Thursday, 10 May 2018

Ceisteanna (80)

Pearse Doherty

Ceist:

80. Deputy Pearse Doherty asked the Minister for Finance the number of SMEs that have applied for and been successful, respectively, in their applications under the knowledge development box; and if he will make a statement on the matter. [20613/18]

Amharc ar fhreagra

Freagraí scríofa (Ceist ar Finance)

There are a number of features in the Knowledge Development Box (“KDB”) which are specifically included to encourage claims by SMEs. For example, larger companies are required to apply transfer pricing standards to the documentation which is required to support a claim for relief under the KDB. While SMEs will need to have records to support any apportionments made, the administrative burden placed on them is lower in recognition of their status. 

In addition, while larger companies may only claim relief in respect of searched and examined patents or copyrighted software, smaller companies may be able to claim relief in respect of a third category of assets. That third category is essentially assets which are patentable, but not patented. In order to make a claim in respect of these assets, the company must apply to the Controller of Patents, Designs and Trade Marks for certification that the assets are eligible.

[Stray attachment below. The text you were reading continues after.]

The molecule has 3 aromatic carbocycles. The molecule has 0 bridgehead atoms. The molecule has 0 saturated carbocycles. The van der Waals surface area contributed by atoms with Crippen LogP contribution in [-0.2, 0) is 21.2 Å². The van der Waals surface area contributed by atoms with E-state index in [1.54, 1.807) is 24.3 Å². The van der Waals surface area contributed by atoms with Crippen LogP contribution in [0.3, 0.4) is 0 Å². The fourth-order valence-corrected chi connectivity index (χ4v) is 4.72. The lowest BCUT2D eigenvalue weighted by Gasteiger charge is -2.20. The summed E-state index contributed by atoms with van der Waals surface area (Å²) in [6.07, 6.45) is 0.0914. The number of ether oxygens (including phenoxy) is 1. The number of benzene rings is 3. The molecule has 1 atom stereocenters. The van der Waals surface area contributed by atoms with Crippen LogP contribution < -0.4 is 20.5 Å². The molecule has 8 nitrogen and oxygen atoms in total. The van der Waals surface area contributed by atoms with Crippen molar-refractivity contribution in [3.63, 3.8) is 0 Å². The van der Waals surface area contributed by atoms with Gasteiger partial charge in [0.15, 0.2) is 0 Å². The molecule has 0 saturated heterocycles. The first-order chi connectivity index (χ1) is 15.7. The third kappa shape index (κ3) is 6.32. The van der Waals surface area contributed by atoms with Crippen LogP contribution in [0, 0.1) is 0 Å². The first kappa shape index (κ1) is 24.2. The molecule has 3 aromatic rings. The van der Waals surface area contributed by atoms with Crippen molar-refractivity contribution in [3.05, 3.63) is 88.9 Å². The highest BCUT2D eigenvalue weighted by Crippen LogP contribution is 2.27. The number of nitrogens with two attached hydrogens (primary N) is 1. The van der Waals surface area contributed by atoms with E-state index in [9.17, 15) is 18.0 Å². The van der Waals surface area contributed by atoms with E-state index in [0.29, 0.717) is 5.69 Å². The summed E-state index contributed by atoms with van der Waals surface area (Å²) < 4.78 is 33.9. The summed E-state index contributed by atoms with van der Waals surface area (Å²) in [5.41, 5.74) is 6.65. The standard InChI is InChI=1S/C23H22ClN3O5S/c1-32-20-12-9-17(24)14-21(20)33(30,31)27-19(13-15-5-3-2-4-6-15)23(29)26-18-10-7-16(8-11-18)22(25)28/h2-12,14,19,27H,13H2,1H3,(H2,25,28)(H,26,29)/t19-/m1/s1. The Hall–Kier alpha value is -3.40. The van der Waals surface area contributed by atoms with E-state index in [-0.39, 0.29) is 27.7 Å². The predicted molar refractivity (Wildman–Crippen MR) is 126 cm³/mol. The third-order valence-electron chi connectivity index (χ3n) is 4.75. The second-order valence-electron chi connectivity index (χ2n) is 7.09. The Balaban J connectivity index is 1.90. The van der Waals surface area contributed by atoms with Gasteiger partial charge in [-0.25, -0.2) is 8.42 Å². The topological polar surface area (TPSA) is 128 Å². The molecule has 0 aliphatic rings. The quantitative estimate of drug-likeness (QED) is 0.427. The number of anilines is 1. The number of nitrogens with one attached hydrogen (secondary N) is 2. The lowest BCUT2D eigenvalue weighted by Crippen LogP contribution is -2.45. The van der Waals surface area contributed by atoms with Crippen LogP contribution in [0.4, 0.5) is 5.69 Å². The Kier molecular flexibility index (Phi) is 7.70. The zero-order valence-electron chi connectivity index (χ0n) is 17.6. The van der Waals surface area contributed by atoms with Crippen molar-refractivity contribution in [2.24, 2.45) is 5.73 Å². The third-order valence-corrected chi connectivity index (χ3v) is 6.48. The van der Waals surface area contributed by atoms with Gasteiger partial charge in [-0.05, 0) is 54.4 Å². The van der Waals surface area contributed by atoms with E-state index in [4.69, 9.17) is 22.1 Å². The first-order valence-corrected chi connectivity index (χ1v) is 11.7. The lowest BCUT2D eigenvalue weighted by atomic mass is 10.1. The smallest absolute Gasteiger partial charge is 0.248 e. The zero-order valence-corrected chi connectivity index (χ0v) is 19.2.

Last year, the Oireachtas passed the Knowledge Development Box (Certification of inventions) Act 2017 which provides for that certification. Companies cannot claim the tax relief associated with these assets until they receive certification from the Controller of Patents, Designs and Trade Marks. The Patent Office has published detailed guidance on applying for this certification:

https://www.patentsoffice.ie/en/About-Us/IP-for-Business/Knowledge-Development-Box/KDB-Certificate/

I have been advised by the Patents Office that they have not received any applications to date in relation to the KDB certificate for SME’s. However, I would note that the KDB certificate has only been available to firms since last year, through the introduction of the KDB (Certificate of Inventions) Act 2017, and firms may yet be considering applications for the certificate. Furthermore, firms of all sizes can avail of the KDB scheme through the usual patent process.

Given the supporting documentation required, companies have a 24 month time frame available to avail of the KDB. Therefore, it is anticipated that more companies will make use of this 24 month time frame. As such, KDB claims in respect of the year ended 31 December 2016 may be claimed for the year ended 31 December 2017. Therefore, further claims in respect of the year ended 31 December 2016 may be made by September 2018.